When I was a little kid, maybe about 10 or 12, my parents bought a 5 acre lot on a cliff top overlooking Eagle Bay on Shuswap Lake.  It was fantastic!  I'll save the stories about what we actually did there... like herding a cow into the gravel pit to see if we could ride it... or using that same gravel pit for target practice with the .22 and dad's hunting rifle... or stripping small trees to use as poles for the creation of the world's best bunk house (now, cleverly disguised as a tool shed by the lucky folks who bought the property years later)... or the adventures to be had, sunbathing on the beach and skinny dipping in the lake, and rowing about in the RV (that'd be 'rowing vessel') Firefly.., fashioned after a Sabot 8' dinghy and painted brilliant red,. that dad built in the basement for us and that Marga (well she's another story) used to float about during basement floods, collecting the laundry... anyway, back to the lake... fishing... and fishing... and fishing.... absolutely certain there were fish in the lake, 'n stuff like that. I'll save those stories for another day.  Today, this story is about the road trip.. the travel between here and there... between the Vancouver I knew as a kid... and the glorious wilderness of Shuswap Lake country in the early 1960's.... very early.

We were three... little girls that is... and we were sisters.  Now there's no doubt that sisters love each other.. and we do... but three little sister girls, well... just sometimes that love became a bit territorial.. kind of like "don't you touch me... and don't you cross my line!" and... "Give me back my crayons!  Use your own!"  Anyone with two sisters knows of what I speak... and, yes, I was in the middle... chronologically and sometimes physically.  Unless you've had the not so thrilling experience of spending time in the back seat of a 1950 something Ford... you won't relate to what I remember... but I can assure you that 'pulling seniority' is not something reserved for adults.. it works for10 year olds as well; especially when your little sister is 8.  Yup, I scored the window seat quite a lot of the time...  And, it's from that throne that I can vividly recall our sojourns driving to the lake.  Up at 3 AM, bundled into the back seat in our pajamas and with our beloved pillows (and sometimes the dog), we slept until Hope....  Usually about 6:30 we'd pull into Hope and head directly for the Cariboo Cafe for breakfast. It was always good and the waitress was usually friendly.  Then, with full tummies, off we'd go... next stop Kamloops.  Hereafter lies the excitement.  In the days we were travelling...  the Fraser canyon was in a state of chaos...  They were building the tunnels... those tired old cement caves we still drive through today.  Well, in the late '50's and early '60's they weren't old and they weren't tired... they weren't even there!  What did exist was a single lane, dirt road... no protected sides... no curbs or guard rails... nope,  it was a clear drop to the river bed (hundreds of feet down) right outside my window (I always sat on the drivers side....).  Yikes!! pretty scary.  As well, it was one-way only... 20 minutes in one direction, then 20 minutes in another.  It took hours to negotiate the terrain and the patience of... well you know... to survive with a carload of kids and sometimes a dog.  I should tell you there were times when friends... like the Griggs, Fentons, Milnes, Plasketts or Elvidges... and the like, would travel with us.  When that happened, we kids got farmed out.. and the dog stayed with mom and dad...  But all the cars traveled the same.. in convoy, with canvas water sacks (for the radiators) hung over the front fenders..and spare tubes for the tires... and, well, everything including the wash tub tied securely to the roof and hanging out the trunk.  I'm tellin' ya; this was an adventure... just getting to the lake.  The best part, besides all that camaraderie singing campfire songs and testing each others boundaries... well, it was lunch in Kamloops at some place on a hill that served foot long hotdogs... no kidding.. one foot long.  They were the best.  And, of course, Salmon Arm where we stopped to shop before heading to the lake.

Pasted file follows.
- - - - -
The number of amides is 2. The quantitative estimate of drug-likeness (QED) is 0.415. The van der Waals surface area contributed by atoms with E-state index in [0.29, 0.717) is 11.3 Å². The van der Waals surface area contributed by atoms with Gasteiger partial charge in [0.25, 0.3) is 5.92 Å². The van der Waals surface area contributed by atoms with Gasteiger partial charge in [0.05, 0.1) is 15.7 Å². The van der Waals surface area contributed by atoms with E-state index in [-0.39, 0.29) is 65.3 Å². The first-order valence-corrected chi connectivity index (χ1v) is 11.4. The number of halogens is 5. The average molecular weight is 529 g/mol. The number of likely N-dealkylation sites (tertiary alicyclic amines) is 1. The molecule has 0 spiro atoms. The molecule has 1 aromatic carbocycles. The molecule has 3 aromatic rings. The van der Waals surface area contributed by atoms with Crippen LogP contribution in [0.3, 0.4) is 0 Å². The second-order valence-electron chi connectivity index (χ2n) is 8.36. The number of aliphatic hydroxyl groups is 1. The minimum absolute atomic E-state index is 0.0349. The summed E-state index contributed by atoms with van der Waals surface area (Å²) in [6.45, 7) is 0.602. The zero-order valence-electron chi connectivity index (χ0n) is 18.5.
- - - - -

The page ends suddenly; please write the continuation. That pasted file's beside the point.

I guess the point to this story is mostly that we survived that long journey (36 hours the first time... and 18 hours the last) by talking, singing, counting train cars across the canyon, and generally spending time together in whatever way made peace.  It was a great experience and one that just made us stronger as a unit.

Kathy and I travel well together too.  As our date of departure drew nearer, we both found ourselves getting excited about shoving off.  We were sad to leave our friends and family... for sure; but the notion of 'hitting the road' and seeing where it would lead us... well that was just too good to miss... and so, finally, at 0630 hrs. precisely, we slithered backwards down our driveway in an over-loaded truck.. and headed off down the highway. Mexico here we come!.